She died of a fever, and no one could save her
Published on 3rd April 2020
The story of Molly Malone, the famous Dublin fishmonger, is immortalised in the song of the city. Her statue, in Andrews Street, is one of the most visited by tourists to Dublin.But behind the romantic image of Molly Malone is the sad reality that early death from disease and unsanitary living conditions was a feature of Dublin life for many, particularly in the late 1800s and early 1900s.
When Charles Cameron was appointed by Dublin Corporation as Chief Medical Officer in charge of Public Health in 1876, - a position he was to hold for some 50 years - he had a challenging workload in addressing the many issues directly related to disease and poverty in the city at the time. These were issues close to his heart, having lost two young sons to typhus in the early years of his married life.
Cameron prioritised improvements in housing conditions, going as far as closing down housing he felt was unfit as dwellings. He published many papers on topics such as sanitation and hygiene, whilst encouraging improvements in diet and nutrition, especially for those in poorer circumstances. One famous initiative from 1911 was the ‘3d per bag’ scheme for the capture of house-flies. These bags were deposited in the Corporation’s facility in Marrowbone Lane. As public health improved under his tenure, the death rate in Dublin associated with infectious diseases dropped from 9/1000 to 1.3/100 in 1919.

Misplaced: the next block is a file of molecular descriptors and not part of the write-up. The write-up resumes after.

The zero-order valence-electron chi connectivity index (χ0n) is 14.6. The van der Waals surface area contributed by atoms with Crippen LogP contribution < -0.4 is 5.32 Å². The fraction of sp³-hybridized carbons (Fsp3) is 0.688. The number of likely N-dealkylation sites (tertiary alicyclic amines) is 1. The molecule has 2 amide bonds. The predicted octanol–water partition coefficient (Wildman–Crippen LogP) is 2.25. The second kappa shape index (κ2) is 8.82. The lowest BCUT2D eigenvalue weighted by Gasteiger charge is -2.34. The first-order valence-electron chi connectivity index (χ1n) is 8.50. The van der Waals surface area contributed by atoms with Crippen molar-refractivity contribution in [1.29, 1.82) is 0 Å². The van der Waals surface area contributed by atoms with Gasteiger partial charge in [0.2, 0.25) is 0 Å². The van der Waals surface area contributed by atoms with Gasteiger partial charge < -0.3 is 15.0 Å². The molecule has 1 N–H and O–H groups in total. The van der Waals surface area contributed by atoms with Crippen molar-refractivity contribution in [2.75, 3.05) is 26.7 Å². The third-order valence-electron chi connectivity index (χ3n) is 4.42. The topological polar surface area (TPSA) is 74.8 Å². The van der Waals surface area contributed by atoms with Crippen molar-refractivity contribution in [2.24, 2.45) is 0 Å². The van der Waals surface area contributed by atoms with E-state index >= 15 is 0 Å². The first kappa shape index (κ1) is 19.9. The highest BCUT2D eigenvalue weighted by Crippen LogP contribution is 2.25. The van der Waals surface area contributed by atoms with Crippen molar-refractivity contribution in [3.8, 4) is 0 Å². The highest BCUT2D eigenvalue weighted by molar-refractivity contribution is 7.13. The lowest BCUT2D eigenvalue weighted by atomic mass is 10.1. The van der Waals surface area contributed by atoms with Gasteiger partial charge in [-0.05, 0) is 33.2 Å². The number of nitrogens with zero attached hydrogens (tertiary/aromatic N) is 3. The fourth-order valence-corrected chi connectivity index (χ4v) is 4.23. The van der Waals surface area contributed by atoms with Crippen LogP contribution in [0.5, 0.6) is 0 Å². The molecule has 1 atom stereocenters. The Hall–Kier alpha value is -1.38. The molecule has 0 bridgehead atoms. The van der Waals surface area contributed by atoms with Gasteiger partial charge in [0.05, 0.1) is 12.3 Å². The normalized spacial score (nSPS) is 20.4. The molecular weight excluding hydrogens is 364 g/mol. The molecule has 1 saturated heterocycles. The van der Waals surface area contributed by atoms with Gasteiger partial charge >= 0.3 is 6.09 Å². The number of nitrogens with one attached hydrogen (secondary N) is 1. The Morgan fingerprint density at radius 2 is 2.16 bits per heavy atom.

When six cases of smallpox were reported in Dublin in December 1902, fearing an epidemic, Cameron established the Pigeon House Isolation Hospital in early 1903. This could accommodate fifty patients, and later became a tuberculosis sanitorium. Cameron also designed a fever ambulance to transport patients which was copied by health authorities in Europe.
Charles Cameron died in 1926 and was buried in Mount Jerome Cemetery Dublin. However, his memory lives on in two housing developments in the city, Cameron Street off Cork Street, and Cameron Square in Kilmainham, both in Dublin 8.
Blog post by: Catherine Scuffil, (former) Historian in Residence, Dublin South Central, Dublin City Library and Archive.